The above instances are by no means exhaustive of the benefits that may be gained.[20] Much depends on the willingness of the client to change. Listening is a voluntary activity. Fortunately, in the early phases, the therapy does not require concentration or active responses – indeed even sleeping during listening is just as effective as being awake and alert to the music.

Case Studies

Case Study 1

The subject is a male of 47 years. He reported that he could not sing in tune and wished to gain more tonal control and musical appreciation. His initial listening assessment showed that his left ear had been damaged diving 15 years ago, and ever since then his voice had sounded to himself as if he had a head full of water. His right ear showed a scotoma21 between the frequencies of 1000 and 2000 hertz, indicating the lack of tonal control and pitch. In other respects the curve did reveal great natural musicality. His selectivity was closed from mid to high frequencies. After receiving listening therapy he reports that tension has been released from his neck; his sinuses have cleared around the eyes and nasal passages; he feels his ears to be no longer foggy as if under water; and that although he had regularly practised yoga for over 15 years he had never experienced such deep and natural breathing as during the chanting sessions. His voice is now richer and more resonant and he feels he has much more control over his voice in giving presentations. His listening assessment shows that his selectivity has opened up in both ears, he has regained some hearing loss in the left ear and has harmonized his listening curve in the right ear.

Case Study 2

The subject is a female of 40 years and a professional classical singer. She initially reported an inability to be independent from teachers over a long period of time and the subsequent distress before performing when in foreign countries and away from her 'security blanket' back-up team. She also reported that her voice was often a victim of her allergies. Her initial listening assessment showed closed selectivity in the high frequency band, a scotoma in the right ear between 1000 and 2000 hertz, and a rather low threshold of sound in the left ear. After the initial two weeks, she reported that her peripheral vision had opened up, indicating the 'tunnel vision' she had suffered from before. In addition to this, her posture had straightened itself, her breathing was diaphragmatical and relaxed, and her stress level had dropped dramatically. The listening curve had indicated completely open selectivity in both ears, restoration of the dipped frequencies between 1000 and 2000 hertz in the right ear and a 15 to 20 decibel increase in her weakened left ear. After completing the further sessions of the therapy, she has gained total self-control over her vocal dependency, that is, she no longer requires a teacher to support her wherever she performs. The warmth and vibrancy of her vocal output has increased and regular listeners now are moved on a different level. Her allergic reactions have decreased slightly and no longer affect her voice, which retains its freshness from early morning to evening. Six months on, she reports that she has never known such an energy level and zest for life, and feels that there is no longer a defensive blanket between herself and the world, and that she can communicate directly and honestly.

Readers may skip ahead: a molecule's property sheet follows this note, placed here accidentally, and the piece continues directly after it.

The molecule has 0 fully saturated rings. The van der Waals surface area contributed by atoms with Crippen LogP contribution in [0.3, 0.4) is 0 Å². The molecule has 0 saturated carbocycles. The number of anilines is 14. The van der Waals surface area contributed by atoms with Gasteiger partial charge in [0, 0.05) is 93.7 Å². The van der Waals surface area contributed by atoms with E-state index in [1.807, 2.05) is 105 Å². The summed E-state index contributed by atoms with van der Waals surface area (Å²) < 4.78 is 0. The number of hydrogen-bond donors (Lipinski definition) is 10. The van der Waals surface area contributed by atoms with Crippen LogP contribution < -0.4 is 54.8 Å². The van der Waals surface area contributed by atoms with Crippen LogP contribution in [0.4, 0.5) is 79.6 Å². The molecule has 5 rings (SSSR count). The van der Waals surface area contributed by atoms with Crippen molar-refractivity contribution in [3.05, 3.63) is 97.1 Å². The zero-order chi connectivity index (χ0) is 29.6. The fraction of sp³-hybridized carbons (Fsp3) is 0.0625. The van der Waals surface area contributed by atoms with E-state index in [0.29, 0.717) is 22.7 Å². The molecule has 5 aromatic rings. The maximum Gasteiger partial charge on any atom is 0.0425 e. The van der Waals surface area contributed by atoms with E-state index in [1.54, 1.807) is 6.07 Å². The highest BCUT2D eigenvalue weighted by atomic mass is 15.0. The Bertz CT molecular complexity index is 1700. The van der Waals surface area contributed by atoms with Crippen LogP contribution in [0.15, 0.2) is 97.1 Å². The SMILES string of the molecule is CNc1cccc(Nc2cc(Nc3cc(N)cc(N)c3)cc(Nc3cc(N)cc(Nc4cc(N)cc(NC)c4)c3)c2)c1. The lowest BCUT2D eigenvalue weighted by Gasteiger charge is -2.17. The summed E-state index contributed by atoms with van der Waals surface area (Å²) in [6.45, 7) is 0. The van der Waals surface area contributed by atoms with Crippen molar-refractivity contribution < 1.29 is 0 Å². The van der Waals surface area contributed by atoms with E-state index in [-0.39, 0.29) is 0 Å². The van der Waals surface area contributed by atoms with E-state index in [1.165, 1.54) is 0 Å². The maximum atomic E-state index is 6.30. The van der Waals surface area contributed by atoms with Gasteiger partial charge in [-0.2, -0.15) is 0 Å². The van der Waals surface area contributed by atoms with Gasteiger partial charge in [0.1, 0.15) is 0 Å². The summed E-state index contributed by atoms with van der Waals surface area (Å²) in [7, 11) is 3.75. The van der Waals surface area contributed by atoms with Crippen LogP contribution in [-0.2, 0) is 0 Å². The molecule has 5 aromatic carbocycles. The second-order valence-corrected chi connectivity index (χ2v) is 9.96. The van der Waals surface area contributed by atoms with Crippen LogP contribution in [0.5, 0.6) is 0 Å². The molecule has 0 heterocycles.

Case Study 3

The subject is a male of 35 years and a classical pianist who has played extensively throughout Europe and America, both as a child prodigy and adult. He came to the centre because, although he has consistently achieved critical and professional acclaim, "nothing has been quite so easy" as when he was a young prodigy. His initial listening assessment showed that his left ear was exceptionally musical but suffered a loss of frequencies from 2000 hertz upwards. His selectivity was open and his right ear had a scotoma from 750 to 1500 hertz. During his first few days of re-training he reported feeling taller and his back had straightened from a 'pianist's slouch'. After several weeks, he reported that his constant internal dialogue of self-doubt and purposelessness had left him; he felt that he heard sound in 360 degrees, that he could hear equally well in his left ear and that his energy level had increased dramatically, allowing him to wake up fresh and invigorated each morning. His listening curve shows total restoration of the high frequencies in the left ear and the right ear now shows a matching musicality to the left ear. In view of his experience as a child prodigy, this last point is particularly interesting as the left ear represents the past and the right ear the present moment.

Case Study 4